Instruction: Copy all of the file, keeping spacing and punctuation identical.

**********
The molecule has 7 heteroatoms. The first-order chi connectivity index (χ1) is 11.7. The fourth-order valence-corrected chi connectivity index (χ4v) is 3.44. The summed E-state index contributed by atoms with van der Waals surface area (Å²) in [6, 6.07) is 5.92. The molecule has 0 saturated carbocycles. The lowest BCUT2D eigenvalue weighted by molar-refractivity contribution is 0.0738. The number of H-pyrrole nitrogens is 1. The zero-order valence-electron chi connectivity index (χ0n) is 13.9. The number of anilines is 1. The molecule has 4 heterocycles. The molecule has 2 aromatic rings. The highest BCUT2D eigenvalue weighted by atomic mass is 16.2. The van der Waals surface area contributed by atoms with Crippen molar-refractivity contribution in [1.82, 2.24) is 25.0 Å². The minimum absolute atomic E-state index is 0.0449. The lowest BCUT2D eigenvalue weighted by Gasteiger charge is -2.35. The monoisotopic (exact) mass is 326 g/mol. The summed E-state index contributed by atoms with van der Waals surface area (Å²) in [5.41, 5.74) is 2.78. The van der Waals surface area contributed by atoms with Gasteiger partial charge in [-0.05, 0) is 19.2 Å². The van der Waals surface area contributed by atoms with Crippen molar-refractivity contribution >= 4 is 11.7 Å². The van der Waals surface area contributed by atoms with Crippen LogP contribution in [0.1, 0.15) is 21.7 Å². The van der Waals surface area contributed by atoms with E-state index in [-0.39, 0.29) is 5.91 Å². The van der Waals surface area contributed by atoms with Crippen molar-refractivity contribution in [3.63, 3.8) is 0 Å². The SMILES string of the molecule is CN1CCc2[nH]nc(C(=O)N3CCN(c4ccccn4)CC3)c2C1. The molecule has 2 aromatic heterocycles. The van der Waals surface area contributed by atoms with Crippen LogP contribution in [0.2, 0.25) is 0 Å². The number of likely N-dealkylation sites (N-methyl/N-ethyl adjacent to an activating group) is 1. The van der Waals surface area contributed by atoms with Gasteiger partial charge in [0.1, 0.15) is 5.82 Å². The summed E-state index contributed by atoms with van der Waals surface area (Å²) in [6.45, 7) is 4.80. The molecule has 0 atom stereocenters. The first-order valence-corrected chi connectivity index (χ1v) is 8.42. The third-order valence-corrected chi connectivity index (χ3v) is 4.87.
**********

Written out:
The molecule has 7 heteroatoms. The first-order chi connectivity index (χ1) is 11.7. The fourth-order valence-corrected chi connectivity index (χ4v) is 3.44. The summed E-state index contributed by atoms with van der Waals surface area (Å²) in [6, 6.07) is 5.92. The molecule has 0 saturated carbocycles. The lowest BCUT2D eigenvalue weighted by molar-refractivity contribution is 0.0738. The number of H-pyrrole nitrogens is 1. The zero-order valence-electron chi connectivity index (χ0n) is 13.9. The number of anilines is 1. The molecule has 4 heterocycles. The molecule has 2 aromatic rings. The highest BCUT2D eigenvalue weighted by atomic mass is 16.2. The van der Waals surface area contributed by atoms with Crippen molar-refractivity contribution in [1.82, 2.24) is 25.0 Å². The minimum absolute atomic E-state index is 0.0449. The lowest BCUT2D eigenvalue weighted by Gasteiger charge is -2.35. The monoisotopic (exact) mass is 326 g/mol. The summed E-state index contributed by atoms with van der Waals surface area (Å²) in [5.41, 5.74) is 2.78. The van der Waals surface area contributed by atoms with Gasteiger partial charge in [-0.05, 0) is 19.2 Å². The van der Waals surface area contributed by atoms with Crippen molar-refractivity contribution >= 4 is 11.7 Å². The van der Waals surface area contributed by atoms with Crippen LogP contribution in [0.1, 0.15) is 21.7 Å². The van der Waals surface area contributed by atoms with E-state index in [-0.39, 0.29) is 5.91 Å². The van der Waals surface area contributed by atoms with Crippen molar-refractivity contribution in [3.63, 3.8) is 0 Å². The SMILES string of the molecule is CN1CCc2[nH]nc(C(=O)N3CCN(c4ccccn4)CC3)c2C1. The molecule has 2 aromatic heterocycles. The van der Waals surface area contributed by atoms with Crippen LogP contribution in [0.2, 0.25) is 0 Å². The number of likely N-dealkylation sites (N-methyl/N-ethyl adjacent to an activating group) is 1. The van der Waals surface area contributed by atoms with Gasteiger partial charge in [0.1, 0.15) is 5.82 Å². The summed E-state index contributed by atoms with van der Waals surface area (Å²) in [6.45, 7) is 4.80. The molecule has 0 atom stereocenters. The first-order valence-corrected chi connectivity index (χ1v) is 8.42. The third-order valence-corrected chi connectivity index (χ3v) is 4.87.